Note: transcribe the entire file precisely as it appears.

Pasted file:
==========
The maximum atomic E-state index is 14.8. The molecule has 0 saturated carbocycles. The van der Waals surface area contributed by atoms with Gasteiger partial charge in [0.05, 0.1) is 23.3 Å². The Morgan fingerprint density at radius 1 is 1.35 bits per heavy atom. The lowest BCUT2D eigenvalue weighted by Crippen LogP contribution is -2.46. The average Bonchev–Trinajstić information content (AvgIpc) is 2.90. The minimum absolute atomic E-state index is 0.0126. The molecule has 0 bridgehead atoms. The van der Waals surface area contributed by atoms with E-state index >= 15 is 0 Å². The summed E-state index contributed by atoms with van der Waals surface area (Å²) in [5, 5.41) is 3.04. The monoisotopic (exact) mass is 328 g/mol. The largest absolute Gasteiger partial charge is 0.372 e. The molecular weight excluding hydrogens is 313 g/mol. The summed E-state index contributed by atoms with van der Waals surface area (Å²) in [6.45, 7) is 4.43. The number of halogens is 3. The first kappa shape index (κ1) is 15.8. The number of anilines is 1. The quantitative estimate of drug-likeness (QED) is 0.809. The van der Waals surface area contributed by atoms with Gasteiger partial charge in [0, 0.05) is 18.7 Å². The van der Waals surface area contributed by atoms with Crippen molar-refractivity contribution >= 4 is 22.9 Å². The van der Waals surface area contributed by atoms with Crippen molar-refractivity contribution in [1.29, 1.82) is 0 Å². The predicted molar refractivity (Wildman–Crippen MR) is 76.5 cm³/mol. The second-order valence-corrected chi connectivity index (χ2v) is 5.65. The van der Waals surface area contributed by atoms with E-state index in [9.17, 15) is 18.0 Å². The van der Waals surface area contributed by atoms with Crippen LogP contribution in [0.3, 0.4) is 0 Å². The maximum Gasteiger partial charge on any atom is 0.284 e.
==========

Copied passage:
The maximum atomic E-state index is 14.8. The molecule has 0 saturated carbocycles. The van der Waals surface area contributed by atoms with Gasteiger partial charge in [0.05, 0.1) is 23.3 Å². The Morgan fingerprint density at radius 1 is 1.35 bits per heavy atom. The lowest BCUT2D eigenvalue weighted by Crippen LogP contribution is -2.46. The average Bonchev–Trinajstić information content (AvgIpc) is 2.90. The minimum absolute atomic E-state index is 0.0126. The molecule has 0 bridgehead atoms. The van der Waals surface area contributed by atoms with E-state index >= 15 is 0 Å². The summed E-state index contributed by atoms with van der Waals surface area (Å²) in [5, 5.41) is 3.04. The monoisotopic (exact) mass is 328 g/mol. The largest absolute Gasteiger partial charge is 0.372 e. The molecular weight excluding hydrogens is 313 g/mol. The summed E-state index contributed by atoms with van der Waals surface area (Å²) in [6.45, 7) is 4.43. The number of halogens is 3. The first kappa shape index (κ1) is 15.8. The number of anilines is 1. The quantitative estimate of drug-likeness (QED) is 0.809. The van der Waals surface area contributed by atoms with Gasteiger partial charge in [0, 0.05) is 18.7 Å². The van der Waals surface area contributed by atoms with Crippen molar-refractivity contribution >= 4 is 22.9 Å². The van der Waals surface area contributed by atoms with Crippen molar-refractivity contribution in [1.29, 1.82) is 0 Å². The predicted molar refractivity (Wildman–Crippen MR) is 76.5 cm³/mol. The second-order valence-corrected chi connectivity index (χ2v) is 5.65. The van der Waals surface area contributed by atoms with E-state index in [9.17, 15) is 18.0 Å². The van der Waals surface area contributed by atoms with Crippen LogP contribution in [0.3, 0.4) is 0 Å². The maximum Gasteiger partial charge on any atom is 0.284 e.